Gavin Páez, his parents Ricardo Páez and Alma Espinosa, and his sisters Citally, Lorely and Emily, during recording session oF BHB workshop at Mi Centro LGBTQ center in Boyle Heights. Photo by Antonio Mejías-Rentas for BHB.

This story and its audio recording were produced as part of a workshop by the Boyle Heights Beat in collaboration with the Latino Equality Alliance, Mi Centro/Los Angeles LGBT Center and PFLAG.

Before beginning the recording session, 14-year-old Gavin Páez declared: “today we’re going to ask each other those questions we’ve never asked. It’s only been a year since he identified himself to his parents as a transgender boy and began speaking to them about his identity. Ricardo Páez and Alma Espinosa did not immediately understand the meaning of the word “transgender,” but never ceased to give him love and support.

Gavin knew from the beginning that his biggest ally would be the oldest of his three sisters, Citally. In this interview, Citally finally asks him why she chose to first tell his oldest sister that he is a transgender boy.

Gavin: Why did you stay quiet when I told you I was transgender?

Alma: Because we didn’t know what transgender meant, we had always heard of gays and lesbians, but we didn’t know that word. The first thing I thought is that you were going to suffer a lot, for being different, so I decided to wait some time and seek a place where we could get some help.

Ricardo: Now it’s easier for us to understand you, to get you, and we’re here to support you and you know we’ll always be with you.

Citally: Hello, my name is Citally and I’m Gavin’s older sister. He told me first that he was transgender and I want to ask him how he knew that I would accept him.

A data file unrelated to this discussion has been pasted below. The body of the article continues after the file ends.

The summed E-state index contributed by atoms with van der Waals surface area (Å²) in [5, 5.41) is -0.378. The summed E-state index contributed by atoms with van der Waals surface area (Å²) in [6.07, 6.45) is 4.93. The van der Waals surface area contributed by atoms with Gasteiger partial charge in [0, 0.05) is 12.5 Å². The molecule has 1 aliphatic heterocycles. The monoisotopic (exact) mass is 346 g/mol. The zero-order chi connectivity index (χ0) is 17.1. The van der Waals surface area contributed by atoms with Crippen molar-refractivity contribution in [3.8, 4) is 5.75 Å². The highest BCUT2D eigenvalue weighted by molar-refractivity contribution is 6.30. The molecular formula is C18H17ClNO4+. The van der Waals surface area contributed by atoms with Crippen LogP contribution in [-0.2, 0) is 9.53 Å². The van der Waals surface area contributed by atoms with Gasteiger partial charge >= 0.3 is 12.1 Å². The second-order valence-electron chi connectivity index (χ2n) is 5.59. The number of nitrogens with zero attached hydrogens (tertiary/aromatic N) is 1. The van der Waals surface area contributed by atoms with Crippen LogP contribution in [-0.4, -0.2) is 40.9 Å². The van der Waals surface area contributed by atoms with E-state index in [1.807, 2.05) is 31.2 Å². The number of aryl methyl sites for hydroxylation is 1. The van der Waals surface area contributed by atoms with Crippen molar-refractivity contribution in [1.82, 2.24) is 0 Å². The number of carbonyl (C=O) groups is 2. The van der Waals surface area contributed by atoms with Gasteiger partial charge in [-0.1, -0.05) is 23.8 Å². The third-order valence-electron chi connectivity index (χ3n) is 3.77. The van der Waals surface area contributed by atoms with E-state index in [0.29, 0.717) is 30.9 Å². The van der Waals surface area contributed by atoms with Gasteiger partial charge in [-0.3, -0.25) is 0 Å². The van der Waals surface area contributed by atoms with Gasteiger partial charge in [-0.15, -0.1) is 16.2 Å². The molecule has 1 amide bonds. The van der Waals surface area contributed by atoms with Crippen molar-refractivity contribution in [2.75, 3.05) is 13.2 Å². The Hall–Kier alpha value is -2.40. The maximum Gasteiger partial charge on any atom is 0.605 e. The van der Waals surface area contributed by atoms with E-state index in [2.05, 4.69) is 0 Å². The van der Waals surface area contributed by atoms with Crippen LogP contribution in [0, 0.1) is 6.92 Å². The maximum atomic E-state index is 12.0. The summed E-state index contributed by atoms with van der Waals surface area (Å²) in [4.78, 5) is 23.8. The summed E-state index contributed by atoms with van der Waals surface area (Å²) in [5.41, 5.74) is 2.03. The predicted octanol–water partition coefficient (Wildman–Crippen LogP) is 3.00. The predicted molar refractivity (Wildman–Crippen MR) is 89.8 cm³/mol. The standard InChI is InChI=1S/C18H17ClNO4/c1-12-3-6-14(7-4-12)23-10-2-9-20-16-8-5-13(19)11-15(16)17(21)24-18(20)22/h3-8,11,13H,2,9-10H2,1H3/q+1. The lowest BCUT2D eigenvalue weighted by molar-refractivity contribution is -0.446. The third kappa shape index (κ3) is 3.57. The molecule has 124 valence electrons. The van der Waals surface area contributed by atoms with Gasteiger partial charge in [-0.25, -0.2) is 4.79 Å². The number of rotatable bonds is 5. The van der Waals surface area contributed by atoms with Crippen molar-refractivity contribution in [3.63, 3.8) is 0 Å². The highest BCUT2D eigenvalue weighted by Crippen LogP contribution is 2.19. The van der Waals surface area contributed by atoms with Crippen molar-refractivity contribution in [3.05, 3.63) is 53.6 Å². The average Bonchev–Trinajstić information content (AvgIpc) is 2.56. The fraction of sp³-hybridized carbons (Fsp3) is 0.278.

Gavin: I knew that you would accept me because you were there when I was going through difficulties, I knew you would be there, and you’re still with me, yes. How did you feel when you saw that I was dressing up as a boy behind your backs?

Alma: I didn’t want to say anything when I saw you, but I saw you out on the street and I felt very sad, because I didn’t want people to make fun of you.

Ricardo: The only time I saw you was when you dressed up, when you disguised, for Halloween.

Alma: That time that you disguised for Halloween, I saw when we went trick-or-treating to a house, that the lady called you a boy and you became very happy. I didn’t know why yet but I was happy to see you get happy.

Gavin: And how did you feel, Citally?

Citally: When I saw that you were dressing up as a boy behind my Mom and my Dad’s back, I didn’t know how to react, because I felt happy that you finally had a way to express yourself, but at the same time I felt bad because I was lying to my Mom and my Dad. But I knew everything that I had to do, my job was to support you knowing that you would tell my Mom and my Dad when you… when it was your time.